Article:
Nigeria’s economic rebound has lost speed this year, despite the steep rise in the price of crude oil, the lifeblood of Africa’s biggest economy, London-based Capital Economics has said.
The country’s GDP growth slowed from 4.0 percent year-on-year in the fourth quarter of 2021 to 3.1 percent y-o-y in Q1 2022 as the continued recovery outside of the key oil sector was not sufficient to offset a much sharper fall in oil GDP, it said in a report.
“More recent indicators suggest that weakness has spread outside of the oil sector. The PMI has dropped considerably since the start of the war in Ukraine,” the economic research firm said. “High energy prices will improve Nigeria’s terms of trade this year, but we don’t think this will translate into much of a boost to the recovery.”
Nigeria’s oil output will stay low as production problems are likely to persist, Capital Economics said, adding that this would limit the country’s export gains on the back of high energy prices.
It said, “What’s more, the import bill is set to surge due to the country’s reliance on imported food and petroleum products – global prices of these goods remain elevated.
“And while we still expect the current account balance to improve, flipping from a deficit of 0.5 percent of GDP in 2021 to a surplus of 1.5 percent of GDP this year, the boost will be much smaller compared to other oil producers.”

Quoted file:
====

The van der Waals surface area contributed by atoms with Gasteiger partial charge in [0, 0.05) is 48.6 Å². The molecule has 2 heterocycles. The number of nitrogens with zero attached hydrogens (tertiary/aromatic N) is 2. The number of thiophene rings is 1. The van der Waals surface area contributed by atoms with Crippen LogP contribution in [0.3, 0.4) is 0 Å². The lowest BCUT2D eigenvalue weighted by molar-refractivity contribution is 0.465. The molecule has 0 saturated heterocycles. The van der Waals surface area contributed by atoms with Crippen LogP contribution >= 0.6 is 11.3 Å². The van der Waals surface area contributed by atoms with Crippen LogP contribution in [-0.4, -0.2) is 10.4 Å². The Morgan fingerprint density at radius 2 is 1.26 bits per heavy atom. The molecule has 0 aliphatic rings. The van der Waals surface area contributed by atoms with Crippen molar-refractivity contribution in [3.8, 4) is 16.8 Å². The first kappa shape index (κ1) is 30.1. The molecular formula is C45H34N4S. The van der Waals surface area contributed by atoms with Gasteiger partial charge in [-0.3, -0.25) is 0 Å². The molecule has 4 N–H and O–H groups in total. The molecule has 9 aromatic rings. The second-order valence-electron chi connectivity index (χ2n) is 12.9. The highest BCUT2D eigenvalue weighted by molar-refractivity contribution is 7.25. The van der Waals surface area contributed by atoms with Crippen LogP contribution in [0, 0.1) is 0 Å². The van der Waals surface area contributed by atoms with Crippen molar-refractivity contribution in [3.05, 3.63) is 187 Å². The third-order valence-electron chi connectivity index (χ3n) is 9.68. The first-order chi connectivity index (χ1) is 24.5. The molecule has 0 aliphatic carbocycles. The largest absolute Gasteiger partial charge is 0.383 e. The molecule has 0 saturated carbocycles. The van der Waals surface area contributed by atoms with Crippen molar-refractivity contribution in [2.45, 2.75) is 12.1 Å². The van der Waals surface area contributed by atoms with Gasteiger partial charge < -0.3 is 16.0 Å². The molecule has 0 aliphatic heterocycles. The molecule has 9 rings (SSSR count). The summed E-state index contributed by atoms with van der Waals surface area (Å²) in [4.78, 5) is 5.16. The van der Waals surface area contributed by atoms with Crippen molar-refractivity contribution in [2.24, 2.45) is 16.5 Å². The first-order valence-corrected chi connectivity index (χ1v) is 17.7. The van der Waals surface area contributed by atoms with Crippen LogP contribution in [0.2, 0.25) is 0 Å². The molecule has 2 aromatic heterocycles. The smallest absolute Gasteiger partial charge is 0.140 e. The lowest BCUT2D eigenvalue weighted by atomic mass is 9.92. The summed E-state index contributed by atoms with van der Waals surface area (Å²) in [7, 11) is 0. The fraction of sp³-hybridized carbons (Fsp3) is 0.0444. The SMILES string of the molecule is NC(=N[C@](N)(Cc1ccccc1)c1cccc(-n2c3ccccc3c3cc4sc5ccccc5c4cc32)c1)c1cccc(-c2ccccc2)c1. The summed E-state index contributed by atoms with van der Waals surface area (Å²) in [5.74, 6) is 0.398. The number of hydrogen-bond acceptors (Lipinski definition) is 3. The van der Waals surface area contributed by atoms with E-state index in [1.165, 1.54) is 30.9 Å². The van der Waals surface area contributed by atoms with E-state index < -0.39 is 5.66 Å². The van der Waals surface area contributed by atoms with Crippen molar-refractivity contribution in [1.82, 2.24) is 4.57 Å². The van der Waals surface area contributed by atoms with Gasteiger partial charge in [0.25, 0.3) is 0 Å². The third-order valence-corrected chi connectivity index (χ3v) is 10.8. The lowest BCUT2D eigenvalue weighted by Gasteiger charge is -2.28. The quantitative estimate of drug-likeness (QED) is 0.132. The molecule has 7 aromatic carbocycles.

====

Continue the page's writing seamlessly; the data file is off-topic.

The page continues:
The firm noted that policymakers had kept the official exchange rate stable and overvalued through FX restrictions and the central bank is unlikely to change course.
“The naira is likely to remain under pressure, especially on the black market. And ever-more restrictive FX policies to retain a tight grip on the naira will increasingly disrupt activity,” it added.
Capital Economics expects the government to increase spending ahead of elections in early 2023, while also facing a surging petrol subsidy bill.
It said these costs would trump extra oil revenues linked to high energy prices, adding that the budget deficit would probably widen from 3.8 percent of GDP in 2021 to 4.5 percent of GDP this year.
It said the authorities may be tempted to rely more on central bank financing.
“Deficit financing and currency weakness on the black market will probably keep price pressures high even as food inflation softens. We think that policymakers will deliver at least one more interest rate hike in Q3,” Capital Economics said.